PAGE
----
You might be reading this and realize Mother’s Day is Sunday and you still don’t know what to get her. instead of a flowery candle or new pair of shoes (that might just end up stashed in her closet) here is a better idea: offer the gift of service and some quality time together.
Here are five easy organizing projects you can tackle with your mom to help make her life calmer and more peaceful.
Organize Her Books
Whether your mom is a devoted bibliophile or more of a once-a-year reader, she probably has at least a small collection of treasured, borrowed, or unread books cluttering her office or bedroom. This applies to magazines as well.
Help her go through her pile of books or magazines one by one to determine which ones she cherishes and wants to hold onto, and which ones she’d feel comfortable donating or giving to a friend.
As you go through the collection, you can chat about your favorite authors or magazines, share the stories of how certain books came into your lives, explain which ones impacted you most deeply, and give one another recommendations.
Sonya Joseph, the professional organizing expert behind Solutions by Sonya, recommends offering to help your mom sort through all the dusty boxes of photos she keeps in her cabinet. Organize them into piles by category or year so it’s easier to find what you’re looking for.
Scan all the photos you don’t already have saved onto your iCloud or photo library (like the ones from her childhood), then save them onto a CD, flash drive, or hard drive. Having digital copies of your mom’s dearest memories means she won’t ever lose them, even if the physical copy gets tarnished or lost.
You can make glossy photo books from your scanned photos, or put the actual pictures in an album she can keep on her coffee table to show guests or leaf through when she feels nostalgic.
“This is also such a gift to the giver. Getting a chance to take notes on the backs of photos so that you can pass on this information to future generations will be such a benefit to the whole family,” Joseph said.
Sort Through Clothes
Sifting through decades of accumulated clothes, handbags, and shoes is a very personal—often emotional—process, one your mom needs to feel ready and excited to take on. Instead of dictating the pace or weighing in on the merit of your mom’s blue velvet dress from the 90s, offer her your emotional support.
Be an encouraging yet neutral sounding board if she asks for your opinion. Beyond that, offer to take care of the logistics once she’s done sorting through her clothes. If she has bags of clothes to donate or recycle, offer to drive them to your local Goodwill or schedule a donation pick-up. If she has beloved dresses or coats that need mending, take them to the tailor on her behalf.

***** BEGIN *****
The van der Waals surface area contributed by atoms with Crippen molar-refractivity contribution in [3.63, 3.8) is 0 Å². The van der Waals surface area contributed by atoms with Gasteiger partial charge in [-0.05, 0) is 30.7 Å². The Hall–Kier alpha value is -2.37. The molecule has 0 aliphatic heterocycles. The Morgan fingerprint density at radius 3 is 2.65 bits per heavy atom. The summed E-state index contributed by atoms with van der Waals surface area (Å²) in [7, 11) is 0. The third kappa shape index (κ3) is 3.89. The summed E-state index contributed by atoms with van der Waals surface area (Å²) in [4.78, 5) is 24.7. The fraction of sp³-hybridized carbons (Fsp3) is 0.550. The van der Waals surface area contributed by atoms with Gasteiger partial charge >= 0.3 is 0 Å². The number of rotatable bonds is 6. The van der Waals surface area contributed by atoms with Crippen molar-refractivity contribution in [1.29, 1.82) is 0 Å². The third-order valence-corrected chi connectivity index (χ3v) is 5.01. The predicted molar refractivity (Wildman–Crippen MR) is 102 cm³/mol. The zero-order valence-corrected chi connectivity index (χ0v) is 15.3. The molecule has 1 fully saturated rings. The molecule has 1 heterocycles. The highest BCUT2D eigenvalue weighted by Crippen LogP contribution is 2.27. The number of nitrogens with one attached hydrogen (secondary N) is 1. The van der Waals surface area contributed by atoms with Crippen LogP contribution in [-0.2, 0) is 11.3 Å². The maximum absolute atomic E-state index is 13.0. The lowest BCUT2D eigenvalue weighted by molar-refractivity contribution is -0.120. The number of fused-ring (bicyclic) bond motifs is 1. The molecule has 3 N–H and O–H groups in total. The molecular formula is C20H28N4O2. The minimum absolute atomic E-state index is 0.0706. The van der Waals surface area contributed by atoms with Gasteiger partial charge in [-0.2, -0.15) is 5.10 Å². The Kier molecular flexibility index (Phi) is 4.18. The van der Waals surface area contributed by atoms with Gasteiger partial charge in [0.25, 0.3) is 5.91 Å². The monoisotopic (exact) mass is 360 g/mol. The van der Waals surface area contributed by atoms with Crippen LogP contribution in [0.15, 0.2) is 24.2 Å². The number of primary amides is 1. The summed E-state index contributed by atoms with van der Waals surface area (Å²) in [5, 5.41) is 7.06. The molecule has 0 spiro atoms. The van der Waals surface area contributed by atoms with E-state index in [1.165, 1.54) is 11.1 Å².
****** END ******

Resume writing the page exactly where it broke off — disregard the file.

File Papers and Letters
Create an efficient, easy system to file your mom’s important documents and papers so she can locate them in a cinch if she needs to.
Maybe she has drawers of precious letters she’s saved throughout the years, clusters of crumpled receipts with decades-old dates, or piles of tax returns and bills she’s not sure what to do with. Help her sort her documents into piles by category and priority, making sure to recycle any irrelevant or unnecessary papers along the way.
Once you have everything sorted into piles, figure out where she’s going to store her important papers. Is the bedroom better? The home office? A library? Once you can clearly see the volume of paper she has, as well as the space she’ll be storing it in, you can figure out what kind of materials you’ll need. Go shopping together for pretty file folders, boxes, notebooks, and label tags, then sort and file accordingly.
Organize Her Kitchen
If your mother isn’t someone who regularly tosses and organizes the items in her kitchen, offering to help streamline her collection of kitchenware and pantry items can make a world of difference in her daily routine.
Sort by category to speed up the process—go through all the serving platters at once then all the silverware at once, for example. Throw out or recycle any items in less than stellar condition, and donate any items that are in good condition but don’t appeal to her taste or complement her kitchen’s aesthetic.
For those mothers who inevitably buy more food than they can cook, Eliece Jenkins, author of Organized Mom, recommends helping your mom organize her food supply. Jenkins advises sorting and counting everything in her cabinets, pantry, and refrigerator, making sure to throw out expired or moldy food along the way.
“When we were done, I typed everything up so she had a list she could refer to. That kept her from buying things that she already had,” Jenkins said.